The original teleprompter represented a major leap from three-ring binder notebooks, pocket index cards and poster-size cue cards to make it seem as though those famous talking heads — whether newscasters, politicos or managing partners — were speaking to you and only you. In fact, the teleprompter was so magical that for years, news anchors kept visible spiral notebooks on their anchor desks, glancing down at them from time to time and turning the pages of the scripts they contained to offset the notion that they’d memorized the stories they were reporting.
Teleprompters also allow game-show hosts to tape a week’s worth of programs in about a day and a half and soap opera actors to be able to get through pages of often complicated story exposition on a daily basis.
Tanner’s product adjusts for a speaker’s height and can also be folded up and put away rapidly so that the two TeleSteppers that flank the speaker — they look like see-through music stands — aren’t a visual impediment for the camera operators. “When the written-speech part is over and the president takes questions, he doesn’t need to be scripted,” Tanner says.
The TeleStepper is now being used in several countries, according to its co-inventor — including New Zealand, Australia and throughout Europe. “The G-7 nations are a target for us,” Tanner says. He says it pleases him that the British Parliament has recently asked him for a quote as well, since the aforementioned Autocue is an English company.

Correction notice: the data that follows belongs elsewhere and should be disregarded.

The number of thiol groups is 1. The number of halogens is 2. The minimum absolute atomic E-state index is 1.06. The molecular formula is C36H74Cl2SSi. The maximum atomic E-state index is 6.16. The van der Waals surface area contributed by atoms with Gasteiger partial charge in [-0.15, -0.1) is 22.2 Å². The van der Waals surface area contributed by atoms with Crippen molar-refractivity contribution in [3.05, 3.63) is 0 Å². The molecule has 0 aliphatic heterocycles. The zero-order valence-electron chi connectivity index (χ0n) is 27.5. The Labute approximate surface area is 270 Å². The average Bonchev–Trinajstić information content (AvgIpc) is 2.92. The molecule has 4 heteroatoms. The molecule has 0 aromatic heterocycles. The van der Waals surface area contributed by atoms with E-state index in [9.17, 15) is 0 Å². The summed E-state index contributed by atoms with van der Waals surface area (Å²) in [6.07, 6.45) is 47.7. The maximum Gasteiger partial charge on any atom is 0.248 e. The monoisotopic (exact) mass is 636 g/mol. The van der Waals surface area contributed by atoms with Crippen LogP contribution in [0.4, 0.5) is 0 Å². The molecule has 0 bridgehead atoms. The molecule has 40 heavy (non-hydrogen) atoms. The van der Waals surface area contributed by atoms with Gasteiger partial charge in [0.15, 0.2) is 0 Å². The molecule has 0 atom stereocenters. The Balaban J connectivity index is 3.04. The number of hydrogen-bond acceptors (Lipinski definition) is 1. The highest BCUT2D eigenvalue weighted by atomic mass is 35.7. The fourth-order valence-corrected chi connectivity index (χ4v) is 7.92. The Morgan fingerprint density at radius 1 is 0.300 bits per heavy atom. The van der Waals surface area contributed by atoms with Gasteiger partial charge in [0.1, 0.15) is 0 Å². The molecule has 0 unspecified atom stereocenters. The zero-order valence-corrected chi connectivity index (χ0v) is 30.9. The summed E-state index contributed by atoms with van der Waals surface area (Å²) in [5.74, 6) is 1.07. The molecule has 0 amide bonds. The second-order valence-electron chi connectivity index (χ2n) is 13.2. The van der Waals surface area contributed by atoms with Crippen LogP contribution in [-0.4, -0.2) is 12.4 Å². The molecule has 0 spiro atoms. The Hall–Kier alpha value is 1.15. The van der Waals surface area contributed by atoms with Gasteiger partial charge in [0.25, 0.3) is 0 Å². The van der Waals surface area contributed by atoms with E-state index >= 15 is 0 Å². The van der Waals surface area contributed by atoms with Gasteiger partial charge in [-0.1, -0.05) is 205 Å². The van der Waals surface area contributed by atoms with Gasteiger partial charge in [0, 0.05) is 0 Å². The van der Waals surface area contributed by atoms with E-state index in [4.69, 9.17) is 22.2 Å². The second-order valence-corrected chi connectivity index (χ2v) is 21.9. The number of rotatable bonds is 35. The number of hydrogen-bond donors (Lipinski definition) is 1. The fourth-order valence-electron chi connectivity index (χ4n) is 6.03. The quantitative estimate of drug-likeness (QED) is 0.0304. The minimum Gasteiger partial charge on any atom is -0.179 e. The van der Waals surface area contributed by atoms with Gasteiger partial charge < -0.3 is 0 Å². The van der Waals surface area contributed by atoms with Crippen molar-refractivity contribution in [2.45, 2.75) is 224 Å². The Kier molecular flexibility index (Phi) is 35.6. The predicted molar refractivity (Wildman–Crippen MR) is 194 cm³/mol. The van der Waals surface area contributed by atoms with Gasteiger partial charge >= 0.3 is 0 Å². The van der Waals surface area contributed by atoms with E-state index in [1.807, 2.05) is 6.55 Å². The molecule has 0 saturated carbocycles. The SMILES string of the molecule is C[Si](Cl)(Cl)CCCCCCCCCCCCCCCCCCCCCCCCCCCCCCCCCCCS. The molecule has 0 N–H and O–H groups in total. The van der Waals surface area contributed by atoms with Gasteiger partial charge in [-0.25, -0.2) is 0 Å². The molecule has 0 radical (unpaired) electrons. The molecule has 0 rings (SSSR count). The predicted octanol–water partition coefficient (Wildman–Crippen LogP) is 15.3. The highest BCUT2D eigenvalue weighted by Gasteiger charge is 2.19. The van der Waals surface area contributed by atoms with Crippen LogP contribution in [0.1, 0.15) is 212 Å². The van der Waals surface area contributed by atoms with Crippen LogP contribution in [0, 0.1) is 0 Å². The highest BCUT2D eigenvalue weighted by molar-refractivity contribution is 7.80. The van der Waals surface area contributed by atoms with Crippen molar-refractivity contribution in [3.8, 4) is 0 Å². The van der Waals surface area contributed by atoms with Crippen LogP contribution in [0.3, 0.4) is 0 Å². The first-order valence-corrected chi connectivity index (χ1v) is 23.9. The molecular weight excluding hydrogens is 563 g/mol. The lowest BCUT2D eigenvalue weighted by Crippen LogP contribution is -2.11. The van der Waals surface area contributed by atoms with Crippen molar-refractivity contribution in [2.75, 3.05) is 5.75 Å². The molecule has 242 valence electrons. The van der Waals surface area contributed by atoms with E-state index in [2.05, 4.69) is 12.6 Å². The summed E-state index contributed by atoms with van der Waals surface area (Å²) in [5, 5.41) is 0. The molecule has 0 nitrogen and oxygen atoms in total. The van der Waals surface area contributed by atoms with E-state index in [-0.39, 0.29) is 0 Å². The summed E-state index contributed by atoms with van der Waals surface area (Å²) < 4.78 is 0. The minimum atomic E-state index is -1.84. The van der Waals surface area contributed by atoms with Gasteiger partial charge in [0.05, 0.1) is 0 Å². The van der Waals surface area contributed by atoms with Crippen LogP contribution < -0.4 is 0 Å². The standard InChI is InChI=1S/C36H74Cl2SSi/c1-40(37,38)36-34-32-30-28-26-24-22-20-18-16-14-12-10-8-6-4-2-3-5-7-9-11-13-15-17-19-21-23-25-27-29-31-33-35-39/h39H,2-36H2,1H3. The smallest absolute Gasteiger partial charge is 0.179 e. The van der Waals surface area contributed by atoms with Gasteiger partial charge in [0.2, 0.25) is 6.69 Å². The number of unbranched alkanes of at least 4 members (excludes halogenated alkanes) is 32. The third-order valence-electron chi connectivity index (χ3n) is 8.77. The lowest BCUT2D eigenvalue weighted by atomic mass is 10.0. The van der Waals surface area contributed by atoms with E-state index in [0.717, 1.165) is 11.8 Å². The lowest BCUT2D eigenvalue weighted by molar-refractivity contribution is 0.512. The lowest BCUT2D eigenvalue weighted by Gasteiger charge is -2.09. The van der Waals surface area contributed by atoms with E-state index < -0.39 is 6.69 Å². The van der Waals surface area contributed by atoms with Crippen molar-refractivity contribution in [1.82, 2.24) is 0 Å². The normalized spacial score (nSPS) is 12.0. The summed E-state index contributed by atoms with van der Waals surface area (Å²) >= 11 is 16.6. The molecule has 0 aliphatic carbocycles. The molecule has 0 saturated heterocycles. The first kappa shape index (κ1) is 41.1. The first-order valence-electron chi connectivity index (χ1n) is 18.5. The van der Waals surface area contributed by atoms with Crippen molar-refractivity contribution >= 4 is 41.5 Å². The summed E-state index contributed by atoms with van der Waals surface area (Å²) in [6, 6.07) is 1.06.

Coming up next is TelePresenter’s patented TeloMic, an adjustable podium-planted microphone and MicMover, an audio enhancer that can move up and down 24 inches, depending on the speaker’s height or performance needs.
Tanner says he half regrets one aspect of the TeleStepper deal with the White House. When he went to sell newer models, “They told me they really liked the ones they had, that they were holding up just great, that the quality was just what they needed and that they planned to use them for at least the next 10 years.” He laughs. “I guess we really shot ourselves in the foot on that deal.”
-While former President Herbert Hoover is believed to have been the first president to use a teleprompter (in 1952), Dwight D. Eisenhower was the first president to use a teleprompter for a State of the Union address in 1954.
-You too can buy a teleprompter for your next on-camera reunion, partners meeting or sermon! Prices range from about $100 for kits (but you’ll need to use your own smartphone or tablet) to many thousands of dollars for pro models with their own large built-in screens.
-You can also buy an app called The Virtual Teleprompter, which facilitates your reading copy while you appear to look directly into the camera. While the app will automatically scroll through your text, you’d still better practice, making sure you don’t scroll too quickly or too slowly.
-And no, in answer to a surprisingly common inquiry, when the newscasters stare through teleprompters into the camera, they can’t see you.
Do you know of any unique history, events, people or places for us to share in The Back Story? Email us at firstname.lastname@example.org.